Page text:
Art, as Activism

If you spend any time on social media, you’ve undoubtedly come across some argument or another where someone is insisting that politics stay out of art.

Remember when Lady Gaga played the halftime show at the Superbowl and everyone praised her for simultaneously not getting political while being incredibly political?

So, perhaps the fact that art can/is/should be political is even a debate is actually an issue with the understanding of what politics are — and what art is in general.

Art is inherently political. It always has been and always will be. Art is culture, and often cultural history. It is a reflection of everything we are in this moment in time. Sometimes it’s how we view history, sometimes it’s how we imagine the future. Art is also inherently political by omission.

That’s the part that a lot of people miss.

Let me illustrate how art can be political by omission. I’ll even use mainstream Hollywood entertainment to make this comparison:

First, watch Hidden Figures. And then watch Apollo 13. (Note: Spoilers ahead!)

Apollo 13 was a wonderful movie when it was made; it was very dramatic, had great writing and beautiful cinematography. Descriptions of the movie say: “Based on the true-story of the ill-fated Apollo 13 mission…” (And if there’s anything that’s true of humans, it’s that we love things based on true stories). However, there’s a massive omission in the movie. Remember the scene where Tom Hanks’ character devises a navigation method using a single star (“an approach guidance system using a single onboard optical measurement”)?

Well, that wasn’t Tom Hanks’ spaceship saving move after all, but rather Katherine Johnson’s work. Yes, that’s right… the black woman who can be credited with getting John Glenn into space is also responsible for getting Apollo 13 back in one piece. But in the film about her life-saving work it’s rather implied as an idea of a white man, a throw-away thought, rather than a scientific breakthrough. Not only is Johnson’s work erased from this film, if you watch Apollo 13 (especially after Hidden Figures) you’ll see the shocking whiteness of NASA. The events of Apollo 13 take place 12 years after the events of Hidden Figures (and 5 years after NASA desegregated entirely).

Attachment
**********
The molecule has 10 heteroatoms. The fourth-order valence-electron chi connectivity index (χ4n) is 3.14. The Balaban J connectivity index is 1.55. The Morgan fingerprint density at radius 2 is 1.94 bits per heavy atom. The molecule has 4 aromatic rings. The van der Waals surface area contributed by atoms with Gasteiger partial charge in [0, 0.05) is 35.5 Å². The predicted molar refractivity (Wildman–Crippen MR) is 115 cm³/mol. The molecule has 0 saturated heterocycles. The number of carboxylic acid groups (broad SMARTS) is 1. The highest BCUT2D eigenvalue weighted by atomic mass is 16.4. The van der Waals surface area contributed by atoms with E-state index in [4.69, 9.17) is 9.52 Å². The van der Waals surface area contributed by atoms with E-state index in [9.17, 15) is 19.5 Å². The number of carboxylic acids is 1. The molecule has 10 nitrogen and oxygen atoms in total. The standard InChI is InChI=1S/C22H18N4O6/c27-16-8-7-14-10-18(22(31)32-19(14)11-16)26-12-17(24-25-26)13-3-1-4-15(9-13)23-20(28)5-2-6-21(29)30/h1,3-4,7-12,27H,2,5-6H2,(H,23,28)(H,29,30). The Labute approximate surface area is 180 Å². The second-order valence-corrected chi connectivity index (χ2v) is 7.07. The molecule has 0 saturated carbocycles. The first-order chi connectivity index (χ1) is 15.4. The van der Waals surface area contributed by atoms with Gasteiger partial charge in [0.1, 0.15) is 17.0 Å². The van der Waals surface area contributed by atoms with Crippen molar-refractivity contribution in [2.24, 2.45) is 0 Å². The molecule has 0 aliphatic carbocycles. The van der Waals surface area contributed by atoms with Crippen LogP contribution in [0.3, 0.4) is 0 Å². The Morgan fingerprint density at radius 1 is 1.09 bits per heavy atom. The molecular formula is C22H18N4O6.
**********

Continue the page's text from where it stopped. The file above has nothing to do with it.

So where are the people of color in this movie, and why is Katherine Johnson’s science not accurately represented?

The answer is both simple and complex, and the answer is politics. Don’t believe me? Go research how many black women had leading roles in massive Hollywood movies in 1995.

I’ll wait.

You can say it’s about story or simplicity or editing or drama all you want, but all those things and our ideas of those things are dripping in politics — and that’s because politics are more than policy.

Politics are how we self-govern. Politics are not only government institutions, politicians and representatives, paperwork and elections. Politics are how we communicate with one another, the things we allow and don’t allow, the things we talk about and the things we don’t know how to talk about.

Politics are the rules of society, and art is the culture of that society. There isn’t even a Venn Diagram of where they intersect, but rather they’re constantly interlocking and overlapping, endlessly feeding off of, and informing one another. This is how it has always been.

Art, for art’s sake, is just practice. Whereas art for an audience has a message — and that message includes what you say and what you don’t say. So whenever someone says they prefer their art without politics, just remember, what they’re really saying is that they prefer a representation of our society and culture that is not true to what is happening in our world. I’m as big a fan as any when it comes to fantasy art, but even Harry Potter was political… and that’s part of what made it so great.

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